With the disposable razor companies now venturing into the motorized trimmer business, it was only a matter of time before they just stuck an entire electric razor into mix. For your consideration, the Gillette Fusion ProGlide Styler 3-in-1 Men's Body Groomer with Beard Trimmer.

Courtesy of Gillette.

With a rotating-on-a-ball-hinge blade forthcoming from Gillette, what more could a man possibly want out of his shaving tools?

Razor companies will surely let them know.

And ladies, don't think you're immune to the razor marketing madness:

Courtesy of Gillette.

Marketplace for Friday April 18, 2014by David GuraPodcast Title Marketing to men with razorsStory Type News StorySyndication Flipboard BusinessSlackerSoundcloudStitcherBusiness InsiderSwellPMPApp Respond No

It's cheaper to buy than rent, but the gap is closing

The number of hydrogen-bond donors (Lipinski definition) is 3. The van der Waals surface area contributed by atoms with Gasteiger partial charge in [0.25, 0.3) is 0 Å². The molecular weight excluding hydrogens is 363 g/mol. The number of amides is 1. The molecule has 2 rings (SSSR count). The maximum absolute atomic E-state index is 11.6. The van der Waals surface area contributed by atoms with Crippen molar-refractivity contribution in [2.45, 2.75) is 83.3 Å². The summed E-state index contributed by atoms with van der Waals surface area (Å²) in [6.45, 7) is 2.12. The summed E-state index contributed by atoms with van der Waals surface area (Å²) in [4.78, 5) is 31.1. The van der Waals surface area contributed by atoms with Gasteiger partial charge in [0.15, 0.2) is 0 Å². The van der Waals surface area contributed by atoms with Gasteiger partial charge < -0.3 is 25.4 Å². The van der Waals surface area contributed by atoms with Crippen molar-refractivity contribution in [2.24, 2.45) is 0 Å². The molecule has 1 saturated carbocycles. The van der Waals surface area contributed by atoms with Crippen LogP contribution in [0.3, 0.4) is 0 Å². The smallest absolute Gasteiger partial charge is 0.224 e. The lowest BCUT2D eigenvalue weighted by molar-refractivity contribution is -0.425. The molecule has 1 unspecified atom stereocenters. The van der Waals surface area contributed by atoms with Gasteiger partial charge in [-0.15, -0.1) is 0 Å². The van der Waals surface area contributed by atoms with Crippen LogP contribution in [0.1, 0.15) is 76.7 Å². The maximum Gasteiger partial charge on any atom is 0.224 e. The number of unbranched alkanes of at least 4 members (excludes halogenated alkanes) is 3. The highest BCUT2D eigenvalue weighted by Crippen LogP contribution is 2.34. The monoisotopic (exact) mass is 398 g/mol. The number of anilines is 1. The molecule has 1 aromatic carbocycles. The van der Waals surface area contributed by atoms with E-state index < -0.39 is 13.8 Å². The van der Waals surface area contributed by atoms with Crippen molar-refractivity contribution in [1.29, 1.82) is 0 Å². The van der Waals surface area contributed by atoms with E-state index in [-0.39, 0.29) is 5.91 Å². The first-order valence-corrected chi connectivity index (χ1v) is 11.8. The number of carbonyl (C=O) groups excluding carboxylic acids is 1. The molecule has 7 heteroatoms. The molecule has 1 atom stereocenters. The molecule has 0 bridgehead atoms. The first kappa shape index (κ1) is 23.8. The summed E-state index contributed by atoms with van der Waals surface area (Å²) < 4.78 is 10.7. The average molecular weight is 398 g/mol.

Marketplace - American Public Media - Fri, 2014-04-18 09:51
Friday, April 18, 2014 - 16:49 Scott Olson/Getty Images

A 'For Sale' sign stands in front of a house on May 31, 2011 in Chicago, Ill. Some homes in Gary, Indiana are selling for $1.00.

If you live in parts of California, or New York, or Hawaii. You’re not going to believe what I’m about to tell you.

But, it is true.

In most parts of the country, it can be a whole lot cheaper to pay a mortgage than to pay rent.

“Home values are still down about 13 percent from where they were at peak values in 2007,” said Stan Humphries, Chief Economist at Zillow, “pair that with historically low mortgage rates, and you have a real situation of affordability in the U.S.”